Purpose As I-131 therapy, used to achieve ablation of thyroid gland remnant, can cause chromosome damage in cultured peripheral lymphocytes especially, we investigated whether administration of radioiodine may induce early genome damage in peripheral T lymphocytes of adolescents with differentiated thyroid carcinoma (DTC). Methods We studied 11 patients, aged 14.8 +/- 3.1 years, who assumed I-131 (range: 1.11-4.44 GBq) to ablate thyroid remnant. A blood sample for micronucleus assay and for evaluating expression of some genes involved in the DNA repair or the apoptosis pathways was obtained from each patient 1 h before (T-0) and 24 (T-1) and 48 h (T-2) post-radioiodine administration. Results Compared to T-0, we did not find any difference in the number of micronucleated cells at both T-1 and T-2 in any subject. Nine out of 11 patients had altered expression levels in a majority of the DNA repair and apoptosis genes at T-1, which decreased at T-2. Conclusions We demonstrated for the first time that peripheral cells of DTC children and adolescents who received I-131 at a mean dosage of 3.50 +/- 0.37 GBq did not show chromosome damage within 48 h from the end of radiometabolic therapy. This may be due to a prompt activation of the cell machinery that maintains the integrity of the genome to prevent harmful double-strand breaks from progressing to chromosome mutations, either by repairing the lesions or by eliminating the most seriously damaged cells via apoptosis.

No evidence of chromosome damage in children and adolescents with differentiated thyroid carcinoma after receiving I-131 radiometabolic therapy, as evaluated by micronucleus assay and microarray analysis

FEDERICO, GIOVANNI;SAGGESE, GIUSEPPE;MARIANI, GIULIANO;SCARPATO, ROBERTO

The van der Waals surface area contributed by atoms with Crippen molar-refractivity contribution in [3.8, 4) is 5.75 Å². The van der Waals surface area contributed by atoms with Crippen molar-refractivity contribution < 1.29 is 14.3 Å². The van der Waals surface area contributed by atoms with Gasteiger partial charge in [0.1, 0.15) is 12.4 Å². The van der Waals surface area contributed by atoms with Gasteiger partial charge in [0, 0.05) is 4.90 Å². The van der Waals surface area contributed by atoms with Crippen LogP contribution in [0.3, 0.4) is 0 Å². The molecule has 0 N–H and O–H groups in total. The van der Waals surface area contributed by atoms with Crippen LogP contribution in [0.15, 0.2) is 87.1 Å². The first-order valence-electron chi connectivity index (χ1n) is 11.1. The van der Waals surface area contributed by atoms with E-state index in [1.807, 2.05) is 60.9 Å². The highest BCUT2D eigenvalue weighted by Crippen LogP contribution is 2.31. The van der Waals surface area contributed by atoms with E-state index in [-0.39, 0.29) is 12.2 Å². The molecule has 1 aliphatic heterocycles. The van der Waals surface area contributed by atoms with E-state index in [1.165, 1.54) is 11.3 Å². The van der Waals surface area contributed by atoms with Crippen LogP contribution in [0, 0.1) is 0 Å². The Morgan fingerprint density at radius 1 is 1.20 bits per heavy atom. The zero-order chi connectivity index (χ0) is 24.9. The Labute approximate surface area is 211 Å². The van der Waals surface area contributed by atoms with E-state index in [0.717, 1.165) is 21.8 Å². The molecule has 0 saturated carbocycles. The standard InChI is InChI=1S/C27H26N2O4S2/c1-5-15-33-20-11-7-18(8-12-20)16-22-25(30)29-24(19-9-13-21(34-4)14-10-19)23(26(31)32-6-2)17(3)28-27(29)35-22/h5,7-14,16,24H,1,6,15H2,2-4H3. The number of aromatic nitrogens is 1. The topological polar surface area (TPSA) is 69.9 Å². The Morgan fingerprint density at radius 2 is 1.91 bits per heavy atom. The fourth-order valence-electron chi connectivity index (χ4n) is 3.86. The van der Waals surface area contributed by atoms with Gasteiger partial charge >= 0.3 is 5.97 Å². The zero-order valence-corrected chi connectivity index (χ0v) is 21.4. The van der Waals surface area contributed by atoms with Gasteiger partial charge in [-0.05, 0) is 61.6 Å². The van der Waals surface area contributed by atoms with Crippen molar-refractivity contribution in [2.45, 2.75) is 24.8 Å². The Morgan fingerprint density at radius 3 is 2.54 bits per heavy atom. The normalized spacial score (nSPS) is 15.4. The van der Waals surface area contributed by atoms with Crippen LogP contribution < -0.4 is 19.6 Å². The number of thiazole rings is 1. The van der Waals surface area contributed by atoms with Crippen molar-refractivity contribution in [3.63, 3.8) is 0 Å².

2008

Abstract

Purpose As I-131 therapy, used to achieve ablation of thyroid gland remnant, can cause chromosome damage in cultured peripheral lymphocytes especially, we investigated whether administration of radioiodine may induce early genome damage in peripheral T lymphocytes of adolescents with differentiated thyroid carcinoma (DTC). Methods We studied 11 patients, aged 14.8 +/- 3.1 years, who assumed I-131 (range: 1.11-4.44 GBq) to ablate thyroid remnant. A blood sample for micronucleus assay and for evaluating expression of some genes involved in the DNA repair or the apoptosis pathways was obtained from each patient 1 h before (T-0) and 24 (T-1) and 48 h (T-2) post-radioiodine administration. Results Compared to T-0, we did not find any difference in the number of micronucleated cells at both T-1 and T-2 in any subject. Nine out of 11 patients had altered expression levels in a majority of the DNA repair and apoptosis genes at T-1, which decreased at T-2. Conclusions We demonstrated for the first time that peripheral cells of DTC children and adolescents who received I-131 at a mean dosage of 3.50 +/- 0.37 GBq did not show chromosome damage within 48 h from the end of radiometabolic therapy. This may be due to a prompt activation of the cell machinery that maintains the integrity of the genome to prevent harmful double-strand breaks from progressing to chromosome mutations, either by repairing the lesions or by eliminating the most seriously damaged cells via apoptosis.
Federico, Giovanni; Boni, G; Fabiani, B; Fiore, L; Lazzeri, P; Massart, F; Traino, C; Verola, C; Saggese, Giuseppe; Mariani, Giuliano; Scarpato, Roberto
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Utilizza questo identificativo per citare o creare un link a questo documento: http://hdl.handle.net/11568/201464
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